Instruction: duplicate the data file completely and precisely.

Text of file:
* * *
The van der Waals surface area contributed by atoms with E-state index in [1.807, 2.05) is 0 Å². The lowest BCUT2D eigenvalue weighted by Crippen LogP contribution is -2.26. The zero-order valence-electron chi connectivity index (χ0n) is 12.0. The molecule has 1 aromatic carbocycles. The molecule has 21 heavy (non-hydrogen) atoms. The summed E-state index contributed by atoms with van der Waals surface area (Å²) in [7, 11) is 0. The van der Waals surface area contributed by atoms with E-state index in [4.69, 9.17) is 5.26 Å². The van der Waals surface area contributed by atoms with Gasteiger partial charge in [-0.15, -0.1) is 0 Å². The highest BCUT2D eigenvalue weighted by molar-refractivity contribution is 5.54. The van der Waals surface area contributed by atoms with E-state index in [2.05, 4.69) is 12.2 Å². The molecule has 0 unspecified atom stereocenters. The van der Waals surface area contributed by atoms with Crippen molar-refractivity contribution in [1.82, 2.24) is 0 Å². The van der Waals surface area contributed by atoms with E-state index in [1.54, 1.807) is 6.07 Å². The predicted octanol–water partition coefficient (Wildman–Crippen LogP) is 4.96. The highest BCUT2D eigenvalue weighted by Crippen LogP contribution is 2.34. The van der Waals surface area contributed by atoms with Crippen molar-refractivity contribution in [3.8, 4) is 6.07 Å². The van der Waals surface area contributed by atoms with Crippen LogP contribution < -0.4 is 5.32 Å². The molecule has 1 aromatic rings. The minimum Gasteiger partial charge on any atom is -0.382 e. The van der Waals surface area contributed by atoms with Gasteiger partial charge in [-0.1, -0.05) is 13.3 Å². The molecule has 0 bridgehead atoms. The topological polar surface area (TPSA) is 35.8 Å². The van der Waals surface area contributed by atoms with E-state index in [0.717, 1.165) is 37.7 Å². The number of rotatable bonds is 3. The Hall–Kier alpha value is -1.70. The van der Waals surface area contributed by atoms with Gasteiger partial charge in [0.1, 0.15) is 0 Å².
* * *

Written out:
The van der Waals surface area contributed by atoms with E-state index in [1.807, 2.05) is 0 Å². The lowest BCUT2D eigenvalue weighted by Crippen LogP contribution is -2.26. The zero-order valence-electron chi connectivity index (χ0n) is 12.0. The molecule has 1 aromatic carbocycles. The molecule has 21 heavy (non-hydrogen) atoms. The summed E-state index contributed by atoms with van der Waals surface area (Å²) in [7, 11) is 0. The van der Waals surface area contributed by atoms with E-state index in [4.69, 9.17) is 5.26 Å². The van der Waals surface area contributed by atoms with Gasteiger partial charge in [-0.15, -0.1) is 0 Å². The highest BCUT2D eigenvalue weighted by molar-refractivity contribution is 5.54. The van der Waals surface area contributed by atoms with E-state index in [2.05, 4.69) is 12.2 Å². The molecule has 0 unspecified atom stereocenters. The van der Waals surface area contributed by atoms with Crippen molar-refractivity contribution in [1.82, 2.24) is 0 Å². The van der Waals surface area contributed by atoms with E-state index in [1.54, 1.807) is 6.07 Å². The predicted octanol–water partition coefficient (Wildman–Crippen LogP) is 4.96. The highest BCUT2D eigenvalue weighted by Crippen LogP contribution is 2.34. The van der Waals surface area contributed by atoms with Crippen molar-refractivity contribution in [3.8, 4) is 6.07 Å². The van der Waals surface area contributed by atoms with Crippen LogP contribution < -0.4 is 5.32 Å². The molecule has 1 aromatic rings. The minimum Gasteiger partial charge on any atom is -0.382 e. The van der Waals surface area contributed by atoms with Gasteiger partial charge in [-0.1, -0.05) is 13.3 Å². The molecule has 0 bridgehead atoms. The topological polar surface area (TPSA) is 35.8 Å². The van der Waals surface area contributed by atoms with E-state index in [0.717, 1.165) is 37.7 Å². The number of rotatable bonds is 3. The Hall–Kier alpha value is -1.70. The van der Waals surface area contributed by atoms with Gasteiger partial charge in [0.1, 0.15) is 0 Å².